Day -256 – Coors Brewery

IMAG0694I’m not a complainer – honest – I hate people that find the negative in everything, but there are some days that you know someone is just not doing their best.  In fact, it was way too obvious that our host didn’t want to be on the job.

We visited the Coors Brewery in Golden, Colorado, “Taste the Rockies” they say, and we did.  Coors is very generous with their beer on their tours.  Three glasses at the end, that’s a whole lot more than we got at the Yuengling Factory last month.  But what we didn’t get was fun.  Apparently, Kyle, our guide, had had enough fun that day.

I am always fascinated by how things are made, Coors is a huge plant – the largest single site brewery in the US.  They also are a zero waste facility, nothing goes in a landfill, that’s pretty cool.  It doesn’t matter if it the waste being shipped to the farms or the cans recycled for future use, nothing goes to the dump.  I like that.  And did you know that one of the Coors family invented the aluminum can and didn’t patent it, because he wanted all companies to use it, that also is pretty cool.

These fun facts I learned by reading the walls, because our guide was whining about what a long day it was.  Three times he said he was ready to go home.  When it was all done, I told everyone who worked there what a lousy job he did.  You see, this is how I look at it.  It doesn’t matter if I was first there today, or last, my time is as valuable as the next guy’s.  I deserve 100% of what he has to give.  But let me be honest, it wasn’t just Kyle.  For a company as big and profitable as Coors, they should be trying to create fans.  That means, maybe everyone shouldn’t have to wait so long for their tour; maybe everyone should be given more information; maybe they should be trying to win us over from the start.  As it is, they have a long way to go.  Sorry Coors, no fans created here, we’re going to drink something else.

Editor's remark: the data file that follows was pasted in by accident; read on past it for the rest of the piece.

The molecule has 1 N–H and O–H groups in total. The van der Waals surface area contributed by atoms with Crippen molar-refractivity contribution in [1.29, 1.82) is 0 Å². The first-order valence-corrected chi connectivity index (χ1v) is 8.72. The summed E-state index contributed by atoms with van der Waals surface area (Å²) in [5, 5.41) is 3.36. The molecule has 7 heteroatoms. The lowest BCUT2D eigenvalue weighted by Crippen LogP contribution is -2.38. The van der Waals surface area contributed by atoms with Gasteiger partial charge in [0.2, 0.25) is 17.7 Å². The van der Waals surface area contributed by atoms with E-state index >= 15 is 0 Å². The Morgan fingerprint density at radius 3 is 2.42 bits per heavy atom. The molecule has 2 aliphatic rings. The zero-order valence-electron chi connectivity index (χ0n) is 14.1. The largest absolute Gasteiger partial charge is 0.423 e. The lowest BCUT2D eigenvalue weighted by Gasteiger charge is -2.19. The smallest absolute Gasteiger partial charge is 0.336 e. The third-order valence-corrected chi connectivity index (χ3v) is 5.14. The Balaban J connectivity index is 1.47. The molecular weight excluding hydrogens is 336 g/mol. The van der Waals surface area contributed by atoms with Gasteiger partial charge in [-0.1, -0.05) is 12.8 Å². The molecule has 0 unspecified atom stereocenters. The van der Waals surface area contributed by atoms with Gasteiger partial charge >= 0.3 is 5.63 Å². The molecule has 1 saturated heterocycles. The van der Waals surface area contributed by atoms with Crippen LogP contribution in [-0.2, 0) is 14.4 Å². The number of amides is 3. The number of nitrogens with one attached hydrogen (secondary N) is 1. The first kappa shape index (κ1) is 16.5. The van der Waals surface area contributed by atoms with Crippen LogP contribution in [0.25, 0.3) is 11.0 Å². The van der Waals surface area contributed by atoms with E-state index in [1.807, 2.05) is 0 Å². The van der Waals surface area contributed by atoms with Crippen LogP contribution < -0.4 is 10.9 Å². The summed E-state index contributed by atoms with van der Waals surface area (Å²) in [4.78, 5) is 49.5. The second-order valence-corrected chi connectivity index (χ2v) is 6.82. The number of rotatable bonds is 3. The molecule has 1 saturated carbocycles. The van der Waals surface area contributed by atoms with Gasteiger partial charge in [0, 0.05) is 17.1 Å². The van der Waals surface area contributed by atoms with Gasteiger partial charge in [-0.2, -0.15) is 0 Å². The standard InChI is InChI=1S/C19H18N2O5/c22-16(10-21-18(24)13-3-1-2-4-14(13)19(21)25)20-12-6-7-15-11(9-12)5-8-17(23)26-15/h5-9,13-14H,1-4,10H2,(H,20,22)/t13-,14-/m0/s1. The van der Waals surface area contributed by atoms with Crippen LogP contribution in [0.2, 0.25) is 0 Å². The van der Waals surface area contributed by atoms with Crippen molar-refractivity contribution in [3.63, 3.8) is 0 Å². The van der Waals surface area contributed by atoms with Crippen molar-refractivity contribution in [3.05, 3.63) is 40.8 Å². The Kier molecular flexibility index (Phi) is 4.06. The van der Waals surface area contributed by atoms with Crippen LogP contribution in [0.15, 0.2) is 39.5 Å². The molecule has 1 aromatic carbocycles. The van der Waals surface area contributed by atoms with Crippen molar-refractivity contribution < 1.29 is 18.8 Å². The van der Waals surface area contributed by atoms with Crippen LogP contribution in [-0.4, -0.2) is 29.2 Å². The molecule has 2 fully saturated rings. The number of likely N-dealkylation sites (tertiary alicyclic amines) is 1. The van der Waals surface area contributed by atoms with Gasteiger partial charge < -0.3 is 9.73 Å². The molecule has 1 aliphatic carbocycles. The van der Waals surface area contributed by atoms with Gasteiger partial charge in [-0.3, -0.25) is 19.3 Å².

Day -214 – Coal and Beer

IMAG0655Coal is the lifeblood of this Pennsylvania landscape we are in, anthracite coal to be exact.  There were millions of tons of coal buried in slants under the landscape and many worked hard to remove it.  One of the best places to view the process is the Pioneer Tunnel in Ashland, Pennsylvania.  We stopped at the local museum first to look through the exhibits and see what was to be seen.  They do a great job of sharing how the coal is formed and how it is different than other coals.  The fields of coal lay under the mountains in this area in a vertical slant, much of what is extracted is done from underground.

The Pioneer Tunnel piles you in to a Loki and takes you down the tracks, 1800 feet in to the tunnel, the tracks stop.  There are many veins of coal that you pass under in this tunnel that was actively worked until 1931.  There are offshoots that you can walk down to see the chutes that have been dug both high and low from the tunnel to extract the coal.  The process is dirty, dangerous and back breaking.  Over 31,000 men have died in the industry since the process began.  While the press plays up the big explosions and collapses, the majority of men were killed one or two at a time doing industrial work.  Our prayers for all of them.

Not far from Ashland is another Pennsylvania treasure.  The Yuengling brewery, founded locally in 1829, it is the oldest American brewery.  The story starts five generations ago when a German immigrant, D. J. Yuengling came over to the new country.  He wanted to bebuild a brewery to support his family, so he looked for a place with a strong German culture, at that time in Europe, men, women and children in Germany drank beer.  He wanted to replicate that formula so he had built in buyers.  He landed in Pottsville, where the original brewery still stands – well, almost original, as was common in those days, the first one burnt down.  What I loved about the place was the sense of history, the world has not been scrubbed and polished, the doors still swing on pulleys, the basement is still dug out and accessible, there is no security at the door making sure you follow every sign.  It feels small, it feels personal, it was awesome.

The fifth generation still heads and owns the brewery today, there have been five male born descendents that have headed the company…the current one is 71 years old and he has four daughters active in the industry, but no sons.  A change is afoot.  Over the last fifteen years, Yuengling has expanded tremendously from it’s humble origins, there are now two additional breweries that each brew 1.7 million barrels a year, in addition to the original brewery.  Yuengling can be purchased in 18 states and is continuing it’s expansion.  Pretty impressive for a local brewery.